Bicoastal Artist Sets Up Shop in NYC
IRA YEAGER: BICOASTAL ARTIST SETS UP SHOP IN NYC
By Grace Warnecke, Scene
I found Ira Yeager under the shadow of New York City’s World Trade Center down in the old warehouse district of Tribeca in a renovated building on an old shabby street. The shabbiness of the street contrasted with the large, bright, airy loft into which the popular San Francisco artist recently moved. He has quickly become a focal point for the growing circle of ex-San Franciscans who live and work in New York, but get together to swap the latest gossip, reminisce about bygone scandals, cracked crab, and fog, as well as to entertain the never-ending stream of Bay Area visitors.
Why did Yeager pick up stakes and move to New York, disrupting his comfortable existence and established professional life in San Francisco? “I had always avoided New York,” he admitted, perched on a bureau in his loft. “I used to think it was a big, awful, complicated place. But it is the center of the art world. There is no place like it. To get a part of it you have to be here.
“I love San Francisco, and I return frequently. It’s like a pair of old shoes. I feel very secure. I also have a house in the Napa Valley which I love, and I get a lot of work done there. San Francisco and Napa have better atmospheres for working. But New York is stimulating, challenging, and has the excitement and the contacts. One comes for success.
“You have to keep moving on. It’s like going to college – you have the feeling of starting over. You need a jolt to avoid becoming stuck on a plateau.”
Yeager has never been stuck on a plateau. He was born in the state of Washington, the son of an Irish-German fisherman and a Russian mother from whom he inherits his dark expressive eyes and his brown curly hair. He left home to study art at the California School of Arts and Crafts, where he was greatly influenced by his teacher Richard Diebenkorn. He also studied at the San Francisco Art Institute.
Subsequently, he moved to Europe where he spent four and a half years studying and working in Florence, St. Paul de Vence, Ibiza, Tangier and Morocco. He exhibited his work all over Italy with “Gruppo Numero.” He also supported himself by designing jewelry and ran a jewelry shop in Tangier which had the distinction of having only one customer, luckily a rich one. He wandered as far as the island of Djerba in Tunisia, the original “Land of the Lotus Eaters” described in The Odyssey. During these years he became addicted to exotic remote islands and soon bought a house on the island of Corfu. He learned to speak Greek, and spent 10 years living part of the time in Greece and the rest in San Francisco.
One of Yeager’s most endearing characteristics is making everything seem simple. He cooks dinner for 30 people by himself and pretends that it is a piece of cake. (However, the doctor said that he brought on tendonitis by chopping too many many vegetables!) I can testify that the dinner was delicious.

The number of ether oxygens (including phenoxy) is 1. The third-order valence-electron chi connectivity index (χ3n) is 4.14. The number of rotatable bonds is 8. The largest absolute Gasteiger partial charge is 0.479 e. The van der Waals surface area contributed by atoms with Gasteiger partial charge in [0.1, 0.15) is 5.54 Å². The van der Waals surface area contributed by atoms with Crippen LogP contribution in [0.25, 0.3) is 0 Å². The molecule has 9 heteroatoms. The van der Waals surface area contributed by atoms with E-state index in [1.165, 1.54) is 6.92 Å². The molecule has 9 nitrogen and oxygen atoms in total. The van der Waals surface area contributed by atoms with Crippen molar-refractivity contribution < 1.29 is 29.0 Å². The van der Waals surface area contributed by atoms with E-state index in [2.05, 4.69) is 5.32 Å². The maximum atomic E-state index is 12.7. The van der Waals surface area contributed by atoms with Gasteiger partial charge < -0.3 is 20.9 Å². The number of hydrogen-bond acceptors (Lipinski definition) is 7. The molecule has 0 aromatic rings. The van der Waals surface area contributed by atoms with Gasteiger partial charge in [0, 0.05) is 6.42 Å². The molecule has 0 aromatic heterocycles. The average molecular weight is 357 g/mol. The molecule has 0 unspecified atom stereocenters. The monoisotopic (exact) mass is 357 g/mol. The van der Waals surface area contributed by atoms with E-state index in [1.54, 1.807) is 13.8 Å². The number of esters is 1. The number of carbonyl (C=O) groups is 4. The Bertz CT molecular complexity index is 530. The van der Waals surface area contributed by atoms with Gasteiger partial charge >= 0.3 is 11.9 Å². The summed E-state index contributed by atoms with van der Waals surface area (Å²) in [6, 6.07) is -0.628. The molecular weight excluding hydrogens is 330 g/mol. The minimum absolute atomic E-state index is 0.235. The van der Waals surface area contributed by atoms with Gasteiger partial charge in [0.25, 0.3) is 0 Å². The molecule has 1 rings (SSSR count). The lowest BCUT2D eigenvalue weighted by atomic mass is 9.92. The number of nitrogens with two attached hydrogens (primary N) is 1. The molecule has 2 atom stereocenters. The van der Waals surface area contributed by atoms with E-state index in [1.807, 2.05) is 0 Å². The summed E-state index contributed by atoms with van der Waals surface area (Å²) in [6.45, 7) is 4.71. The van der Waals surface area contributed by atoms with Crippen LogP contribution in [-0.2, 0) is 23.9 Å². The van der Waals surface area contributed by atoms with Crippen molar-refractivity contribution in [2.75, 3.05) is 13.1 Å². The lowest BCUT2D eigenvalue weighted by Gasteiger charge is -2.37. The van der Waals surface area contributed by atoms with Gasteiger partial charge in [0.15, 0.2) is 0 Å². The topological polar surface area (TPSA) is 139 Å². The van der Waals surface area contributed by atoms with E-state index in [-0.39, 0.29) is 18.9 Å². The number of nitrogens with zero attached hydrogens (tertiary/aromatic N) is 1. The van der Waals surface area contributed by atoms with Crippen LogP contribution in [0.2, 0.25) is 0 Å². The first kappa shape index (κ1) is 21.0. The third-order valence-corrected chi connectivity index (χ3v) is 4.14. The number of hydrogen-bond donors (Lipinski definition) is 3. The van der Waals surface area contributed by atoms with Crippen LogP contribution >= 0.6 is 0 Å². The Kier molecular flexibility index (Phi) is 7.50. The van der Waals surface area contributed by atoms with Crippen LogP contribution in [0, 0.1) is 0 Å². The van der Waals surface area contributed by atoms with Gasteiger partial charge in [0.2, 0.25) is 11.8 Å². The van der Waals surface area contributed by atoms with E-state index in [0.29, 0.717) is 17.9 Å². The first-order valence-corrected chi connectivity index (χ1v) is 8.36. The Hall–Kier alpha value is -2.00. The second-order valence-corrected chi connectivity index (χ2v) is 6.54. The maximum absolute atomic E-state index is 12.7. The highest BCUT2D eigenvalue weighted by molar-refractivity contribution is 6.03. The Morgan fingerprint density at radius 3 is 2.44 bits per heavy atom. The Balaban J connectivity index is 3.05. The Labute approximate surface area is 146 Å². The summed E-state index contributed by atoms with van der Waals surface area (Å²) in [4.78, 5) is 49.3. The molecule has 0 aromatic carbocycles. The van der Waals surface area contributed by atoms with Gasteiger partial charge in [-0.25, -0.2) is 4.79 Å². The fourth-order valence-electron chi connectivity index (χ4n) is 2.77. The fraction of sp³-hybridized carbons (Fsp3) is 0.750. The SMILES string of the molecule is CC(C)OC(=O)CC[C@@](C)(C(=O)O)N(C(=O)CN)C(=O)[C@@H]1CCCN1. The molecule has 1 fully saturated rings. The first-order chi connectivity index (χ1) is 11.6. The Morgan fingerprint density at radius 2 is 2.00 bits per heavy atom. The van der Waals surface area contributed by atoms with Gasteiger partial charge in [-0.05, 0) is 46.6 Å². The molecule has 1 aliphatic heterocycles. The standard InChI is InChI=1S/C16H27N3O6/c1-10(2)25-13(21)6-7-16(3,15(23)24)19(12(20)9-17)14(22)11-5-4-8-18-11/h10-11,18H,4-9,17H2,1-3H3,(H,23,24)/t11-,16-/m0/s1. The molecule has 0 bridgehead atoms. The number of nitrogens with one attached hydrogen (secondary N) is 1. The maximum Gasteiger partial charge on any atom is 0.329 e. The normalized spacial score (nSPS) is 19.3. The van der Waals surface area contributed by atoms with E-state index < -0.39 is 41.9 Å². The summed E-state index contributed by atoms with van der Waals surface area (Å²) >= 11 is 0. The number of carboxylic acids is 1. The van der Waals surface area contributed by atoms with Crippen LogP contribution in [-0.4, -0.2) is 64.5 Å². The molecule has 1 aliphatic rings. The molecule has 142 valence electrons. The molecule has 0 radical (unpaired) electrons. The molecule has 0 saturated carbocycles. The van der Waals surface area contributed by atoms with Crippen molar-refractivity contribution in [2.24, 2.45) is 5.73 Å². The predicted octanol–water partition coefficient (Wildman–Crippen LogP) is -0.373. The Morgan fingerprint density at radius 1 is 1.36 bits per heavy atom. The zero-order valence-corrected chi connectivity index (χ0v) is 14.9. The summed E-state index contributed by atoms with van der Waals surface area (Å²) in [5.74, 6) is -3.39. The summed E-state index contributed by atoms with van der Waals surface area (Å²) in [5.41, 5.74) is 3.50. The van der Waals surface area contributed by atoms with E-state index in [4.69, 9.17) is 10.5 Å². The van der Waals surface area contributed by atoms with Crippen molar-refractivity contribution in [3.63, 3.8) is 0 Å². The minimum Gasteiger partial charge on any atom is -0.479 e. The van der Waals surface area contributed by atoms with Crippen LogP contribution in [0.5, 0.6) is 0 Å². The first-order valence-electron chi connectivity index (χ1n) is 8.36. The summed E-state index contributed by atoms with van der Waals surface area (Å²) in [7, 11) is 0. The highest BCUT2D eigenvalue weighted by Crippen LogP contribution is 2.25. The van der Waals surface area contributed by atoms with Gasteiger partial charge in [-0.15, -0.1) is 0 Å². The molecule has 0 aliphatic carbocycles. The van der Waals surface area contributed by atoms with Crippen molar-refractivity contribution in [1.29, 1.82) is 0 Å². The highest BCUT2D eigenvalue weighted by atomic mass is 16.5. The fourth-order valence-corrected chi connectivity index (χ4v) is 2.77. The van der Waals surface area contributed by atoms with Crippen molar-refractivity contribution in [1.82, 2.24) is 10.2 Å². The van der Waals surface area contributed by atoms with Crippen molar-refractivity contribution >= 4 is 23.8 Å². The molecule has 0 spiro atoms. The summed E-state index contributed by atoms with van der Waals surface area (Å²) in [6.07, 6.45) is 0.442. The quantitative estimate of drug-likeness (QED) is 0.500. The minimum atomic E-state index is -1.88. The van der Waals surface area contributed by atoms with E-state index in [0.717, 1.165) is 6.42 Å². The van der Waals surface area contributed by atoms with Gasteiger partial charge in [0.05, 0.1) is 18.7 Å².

Moving to New York was accomplished with the same insouciance. He had intended to buy a condominium on the upper east side, but a friend called and offered him a loft in Tribeca, an area that Yeager had never seen. He rented it on the phone. Packing his furniture in a moving van along with 200 paintings he set off for the Big Apple. The first day sitting alone in his empty loft in the old, sparsely-populated industrial district Yeager almost turned the van around and headed back to San Francisco. But when he sat on his roof garden looking out at his panoramic view of the Hudson River and listened to people tell him what a good deal he had, he decided to stay. Now he says about Tribeca, “It has a real small-townie feeling, like living in a little village. I never expected that in New York.”
Yeager’s work has gone through many different stages including the figure paintings, flower paintings and animal paintings that were exhibited at the former Pantechnicon Gallery and that now hang on so many prominent San Francsicans’ walls. His current oil paintings are of expressive Indian heads that stare disquietingly down from the walls of his loft. When he went to Santa Fe in 1967 he was deeply affected by his first exposure to Indian culture. He began the Indian series at that time and has exhibited the paintings in Los Angeles and in the Southwest. “Having spent so much time in Europe I never realized that we had such a rich culture here,” explains Yeager. He hopes to have a show of the heads in New York soon.
Despite his nomadic existence and heavy work schedule, Yeager devotes enormous time and effort to keeping up with a wide circle of friends, most of whom he has known for many years. He feeds them, amuses them, listens to their hard-luck stories, hangs their paintings, and introduces them to new friends. An amateur psychiatrist, he asks the most childlike questions, disarming whoever he is talking with in such a way that the subject reveals much more than he or she ever intended to. On first meeting I thought Yeager very simple, now realize that he’s just very clever.
Yeager’s success and greatest handicap are closely intertwined – namely the fact that he’s been labeled as a “society painter.” The appellation resulted from his first exhibition in San Francisco. When the show sold out immediately, largely to wealthy and social people, Yeager’s reputation was made. He says that at the time he was thrilled, as he could make a living painting and didn’t have to work a hundred odd jobs on the side. But today he is bothered by this label and feels it has become a limiting and unfair characterization and also one almost impossible to outgrow in San Francisco.
One of the reasons behind his move is that he feels his work is taken more seriously by New Yorkers. “I’ve always known how good I am, but there’s never been the enthusiasm that there is in New York.”